WASHINGTON, D.C. -- Marshall quarterback Rakeem Cato's growth as a signal-caller has come in more areas than just the ones seen on a stat sheet.
"I'll tell you how far he's come: his teammates elected him captain," Marshall Coach Doc Holliday said. "That tells you a lot about what they think about him."
Though his numbers remain impressive, some of Cato's passing totals aren't at the mind-boggling levels of his Conference USA MVP season of 2012. The junior will trade those sophomore statistics in an instant for where he finds himself now - leading the Thundering Herd into Friday's Military Bowl game versus Maryland at Navy-Marine Corps Memorial Stadium in Annapolis, Md.
When the Herd (9-4) lines up against the Terrapins (7-5) at 2:30 p.m. on ESPN, Cato will lean on the intangibles he's tried to develop in order to lead Marshall to its first 10-win season since 2002. That's pretty good for a player whose temper as a freshman sent him to the bench and into Holliday's doghouse.
"He's come a long way since those doghouse days," Holliday said.
Of course, it helps one to climb out of the doghouse when he leads the Herd to a Beef 'O' Brady's Bowl victory in his first year under center and leads the nation in passing yards as a sophomore. While those numbers dipped a bit in 2013 - he has 3,579 yards and 36 touchdowns in 13 games this year, compared to 4,201 yards and 37 touchdowns in 12 games last year - Holliday said Cato has become an even better quarterback.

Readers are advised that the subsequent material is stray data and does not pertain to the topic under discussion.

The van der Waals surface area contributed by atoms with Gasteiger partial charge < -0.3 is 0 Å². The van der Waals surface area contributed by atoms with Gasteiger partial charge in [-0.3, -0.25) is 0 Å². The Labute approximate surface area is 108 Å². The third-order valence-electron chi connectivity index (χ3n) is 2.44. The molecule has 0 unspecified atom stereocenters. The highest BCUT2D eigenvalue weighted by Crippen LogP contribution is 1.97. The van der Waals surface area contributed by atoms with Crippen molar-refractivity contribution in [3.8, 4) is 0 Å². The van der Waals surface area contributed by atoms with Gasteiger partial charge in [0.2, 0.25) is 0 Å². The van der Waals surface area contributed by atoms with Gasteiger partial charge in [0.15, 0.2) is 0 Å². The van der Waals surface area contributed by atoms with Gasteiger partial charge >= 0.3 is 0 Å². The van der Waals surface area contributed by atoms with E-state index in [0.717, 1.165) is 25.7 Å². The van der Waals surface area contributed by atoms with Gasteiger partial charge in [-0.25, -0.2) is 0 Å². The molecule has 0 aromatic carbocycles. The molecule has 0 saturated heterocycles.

How does that work? Coaches say Cato's decision-making has evolved into finding the plays that are best for Marshall's offense and not just the best for his record book. And he's found a way for his competitive fire to burn and do so as a team leader.
College football teams don't often want true freshmen to start under center, Herd offensive coordinator Bill Legg said, but Cato was thrown into the fire out of necessity. His sophomore season was spent learning to run the offense, which he showed he could do quite well. His junior season was time to understand the offense he was running.
"Not every play is perfect versus every defense, even if executed properly," Legg said. "What we worked on all last offseason and all fall camp is that understanding of 'What's the best play versus this compared to this?'
"And there's more than one and if I guessed right and I called one of those handful of plays, then we'll ride with that play. And if it's one of those plays where that play doesn't fit that look, what other plays do?
"He understands what those plays are," Legg said, "and he'll get us into those plays."